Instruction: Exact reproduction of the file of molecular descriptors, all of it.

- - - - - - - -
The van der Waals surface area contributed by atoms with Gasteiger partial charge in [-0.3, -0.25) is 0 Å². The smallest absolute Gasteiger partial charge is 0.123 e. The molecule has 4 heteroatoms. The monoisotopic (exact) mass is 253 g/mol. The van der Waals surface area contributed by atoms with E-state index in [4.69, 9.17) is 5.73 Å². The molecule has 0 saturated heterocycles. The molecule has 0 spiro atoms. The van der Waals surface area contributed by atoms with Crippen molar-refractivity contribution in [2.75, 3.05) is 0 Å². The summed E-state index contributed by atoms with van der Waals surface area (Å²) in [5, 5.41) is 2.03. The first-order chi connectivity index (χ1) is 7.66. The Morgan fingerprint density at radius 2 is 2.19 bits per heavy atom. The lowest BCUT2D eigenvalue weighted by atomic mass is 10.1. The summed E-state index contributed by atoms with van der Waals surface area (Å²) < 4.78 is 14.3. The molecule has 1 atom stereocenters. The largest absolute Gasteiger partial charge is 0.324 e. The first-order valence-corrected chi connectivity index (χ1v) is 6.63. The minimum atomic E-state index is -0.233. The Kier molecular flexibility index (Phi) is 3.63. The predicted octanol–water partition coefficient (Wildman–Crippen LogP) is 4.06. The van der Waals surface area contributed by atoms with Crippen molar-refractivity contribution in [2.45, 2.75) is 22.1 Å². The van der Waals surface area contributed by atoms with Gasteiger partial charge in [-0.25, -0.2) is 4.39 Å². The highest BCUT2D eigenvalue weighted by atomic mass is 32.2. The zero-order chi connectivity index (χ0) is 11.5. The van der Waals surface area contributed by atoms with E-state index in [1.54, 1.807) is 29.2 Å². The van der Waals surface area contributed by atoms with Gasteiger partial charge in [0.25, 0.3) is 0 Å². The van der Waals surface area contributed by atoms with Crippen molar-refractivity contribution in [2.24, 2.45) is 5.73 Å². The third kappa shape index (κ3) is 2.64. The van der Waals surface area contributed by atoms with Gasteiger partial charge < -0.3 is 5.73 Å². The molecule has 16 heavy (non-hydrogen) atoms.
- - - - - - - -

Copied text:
The van der Waals surface area contributed by atoms with Gasteiger partial charge in [-0.3, -0.25) is 0 Å². The smallest absolute Gasteiger partial charge is 0.123 e. The molecule has 4 heteroatoms. The monoisotopic (exact) mass is 253 g/mol. The van der Waals surface area contributed by atoms with E-state index in [4.69, 9.17) is 5.73 Å². The molecule has 0 saturated heterocycles. The molecule has 0 spiro atoms. The van der Waals surface area contributed by atoms with Crippen molar-refractivity contribution in [2.75, 3.05) is 0 Å². The summed E-state index contributed by atoms with van der Waals surface area (Å²) in [5, 5.41) is 2.03. The first-order chi connectivity index (χ1) is 7.66. The Morgan fingerprint density at radius 2 is 2.19 bits per heavy atom. The lowest BCUT2D eigenvalue weighted by atomic mass is 10.1. The summed E-state index contributed by atoms with van der Waals surface area (Å²) < 4.78 is 14.3. The molecule has 1 atom stereocenters. The largest absolute Gasteiger partial charge is 0.324 e. The first-order valence-corrected chi connectivity index (χ1v) is 6.63. The minimum atomic E-state index is -0.233. The Kier molecular flexibility index (Phi) is 3.63. The predicted octanol–water partition coefficient (Wildman–Crippen LogP) is 4.06. The van der Waals surface area contributed by atoms with Crippen molar-refractivity contribution in [2.45, 2.75) is 22.1 Å². The van der Waals surface area contributed by atoms with Gasteiger partial charge in [-0.25, -0.2) is 4.39 Å². The highest BCUT2D eigenvalue weighted by atomic mass is 32.2. The zero-order chi connectivity index (χ0) is 11.5. The van der Waals surface area contributed by atoms with E-state index in [1.54, 1.807) is 29.2 Å². The van der Waals surface area contributed by atoms with Gasteiger partial charge in [0.25, 0.3) is 0 Å². The van der Waals surface area contributed by atoms with Crippen molar-refractivity contribution in [2.24, 2.45) is 5.73 Å². The third kappa shape index (κ3) is 2.64. The van der Waals surface area contributed by atoms with Gasteiger partial charge < -0.3 is 5.73 Å². The molecule has 16 heavy (non-hydrogen) atoms.